Friday, July 31, 2009
South Korea: More questions than answers!
Left Image: The message at Daeil Foreign Language School (Beautiful Dreams, High Hopes)in Seoul during a monsoonal downpour.
Right image: Classic view of a South Korean river.
Seoul, South Korea: N: 37º 01' E: 126º 36'
Questions to ponder
When searching for a country to study, the inquisitive geographer ideally wants to go beyond the mundane and investigate a place full of contradictions and complexities. From July 13th – 26th I was lucky enough to attend the Asia Education Foundation’s Korean Studies workshop in Seoul. What a great experience! The trip went way beyond my expectations and provided an amazing amount of knowledge and awareness of modern South Korea. However despite the copious lectures and input from tour guides on the field trip I was left with many questions about what makes South Korea tick. These questions relate to development, growth, relations with neighbors, education, environment and the culture itself. On the surface the country is beautiful, the economy seems robust, education is highly desired and the people friendly and happy. However the more time I spent in South Korea the more the questions grew in number. This blog sets out to pose questions about South Korean education, using information and experiences gleaned from my two weeks in the country. Future blogs will deal with Korean cultural sustainability, environmental perceptions, relations with neighbours and the rapidly changing demographics of Korea. In no way are the questions posed intended to be a criticism of South Korea but rather the observations of a geographer posing the question of what, where, why, what if and where next.
The educational scene in South Korea is highly valued but also highly competitive. Education is closely linked to South Korea's remarkable development and is seen as a necessary component of South Korea's future. As a result South Korea has some of the highest Program for International Assessment (PISA) scores in the world for literacy and numeracy. Many believe that Korea's attitude to education is determined by the countries confucious traditions and is firmly embedded in the national psyche and society as a result. Students are at school from 8am till 10pm at night (sometimes even later!). Even in the holidays students attend extra schooling to cram for the exams. There are many private tuition firms making a killing from the demand for extra tuition and academic success. Only now are academics and the Korean Government starting to see that this may be exploitation of the young and a potential problem.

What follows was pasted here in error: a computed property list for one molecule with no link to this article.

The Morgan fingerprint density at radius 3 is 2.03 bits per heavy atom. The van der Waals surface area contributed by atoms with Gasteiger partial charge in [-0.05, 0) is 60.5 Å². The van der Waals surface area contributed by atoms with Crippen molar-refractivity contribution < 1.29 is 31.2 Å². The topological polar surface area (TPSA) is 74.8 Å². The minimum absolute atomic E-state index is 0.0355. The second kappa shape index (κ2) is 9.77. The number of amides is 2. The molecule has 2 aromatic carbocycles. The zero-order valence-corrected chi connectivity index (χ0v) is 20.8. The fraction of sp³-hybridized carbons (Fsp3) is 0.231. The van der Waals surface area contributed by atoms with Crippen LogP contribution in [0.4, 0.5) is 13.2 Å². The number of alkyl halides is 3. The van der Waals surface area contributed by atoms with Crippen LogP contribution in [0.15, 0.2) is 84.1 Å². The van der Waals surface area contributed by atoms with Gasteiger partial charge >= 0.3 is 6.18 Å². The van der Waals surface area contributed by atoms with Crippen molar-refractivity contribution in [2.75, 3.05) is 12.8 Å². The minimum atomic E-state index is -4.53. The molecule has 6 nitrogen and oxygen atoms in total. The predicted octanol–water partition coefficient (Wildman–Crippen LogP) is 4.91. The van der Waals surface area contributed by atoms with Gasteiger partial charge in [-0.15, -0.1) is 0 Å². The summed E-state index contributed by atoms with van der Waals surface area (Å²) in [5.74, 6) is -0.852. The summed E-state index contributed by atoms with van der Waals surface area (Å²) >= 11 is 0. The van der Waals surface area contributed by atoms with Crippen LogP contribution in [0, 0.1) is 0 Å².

* What sort of pressure is this putting on the young people of South Korea?
* Is such a system of exam centred learning creating a creative society?
* Is such a pressure cooker for young people healthy and is it sustainable?
* Will young people eventually challenge such a competitive environment or are Korean young people resilient enough to survive in such a system of education?
* Where will it stop? Can the treadmill of academic endeavour be slowed down?
* What social controls does the system use to ensure conformity and observance of expectations?
Considering the complexities of these questions in relation to education alone, the study of Korea has the potential to be a rich and challenging case study for geography classes. Korea and its amazing development over the past 30 years provide a unique opportunity to study an economy, environment and society going through massive changes over a very short time. This compressed development is not only unique but will continue to be newsworthy in future years. It is inevitable that with its dynamic socio-economic-political nature, South Korea will be frequently in the news. Such currency will provide teachers with a country that will provide plenty of newsworthiness as well as a country worthy of Australians knowing about and understanding in the Asia-Pacific region. Korea and it study will provide plenty of rich multi-dimensional questions for the inquisitive geographer to explore. I hope to pose these questions in future blog entries.